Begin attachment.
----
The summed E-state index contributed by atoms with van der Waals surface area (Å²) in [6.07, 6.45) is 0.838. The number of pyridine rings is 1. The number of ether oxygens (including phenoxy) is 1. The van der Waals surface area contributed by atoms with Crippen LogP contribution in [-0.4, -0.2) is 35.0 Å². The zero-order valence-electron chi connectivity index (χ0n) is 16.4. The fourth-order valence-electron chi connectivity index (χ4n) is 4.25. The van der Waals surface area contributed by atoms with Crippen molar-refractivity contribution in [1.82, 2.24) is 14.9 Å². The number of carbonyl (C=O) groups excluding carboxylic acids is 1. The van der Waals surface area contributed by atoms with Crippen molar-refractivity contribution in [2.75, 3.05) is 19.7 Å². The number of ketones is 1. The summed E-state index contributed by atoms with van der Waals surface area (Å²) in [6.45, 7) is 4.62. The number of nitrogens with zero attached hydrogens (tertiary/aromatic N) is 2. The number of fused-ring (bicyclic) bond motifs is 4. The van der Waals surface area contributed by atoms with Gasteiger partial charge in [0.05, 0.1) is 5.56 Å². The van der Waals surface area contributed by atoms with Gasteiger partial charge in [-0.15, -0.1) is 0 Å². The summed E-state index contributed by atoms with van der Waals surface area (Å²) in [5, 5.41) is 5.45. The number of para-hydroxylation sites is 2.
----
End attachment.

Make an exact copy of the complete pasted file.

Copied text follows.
The summed E-state index contributed by atoms with van der Waals surface area (Å²) in [6.07, 6.45) is 0.838. The number of pyridine rings is 1. The number of ether oxygens (including phenoxy) is 1. The van der Waals surface area contributed by atoms with Crippen LogP contribution in [-0.4, -0.2) is 35.0 Å². The zero-order valence-electron chi connectivity index (χ0n) is 16.4. The fourth-order valence-electron chi connectivity index (χ4n) is 4.25. The van der Waals surface area contributed by atoms with Crippen molar-refractivity contribution in [1.82, 2.24) is 14.9 Å². The number of carbonyl (C=O) groups excluding carboxylic acids is 1. The van der Waals surface area contributed by atoms with Crippen molar-refractivity contribution in [2.75, 3.05) is 19.7 Å². The number of ketones is 1. The summed E-state index contributed by atoms with van der Waals surface area (Å²) in [6.45, 7) is 4.62. The number of nitrogens with zero attached hydrogens (tertiary/aromatic N) is 2. The number of fused-ring (bicyclic) bond motifs is 4. The van der Waals surface area contributed by atoms with Gasteiger partial charge in [0.05, 0.1) is 5.56 Å². The van der Waals surface area contributed by atoms with Gasteiger partial charge in [-0.15, -0.1) is 0 Å². The summed E-state index contributed by atoms with van der Waals surface area (Å²) in [5, 5.41) is 5.45. The number of para-hydroxylation sites is 2.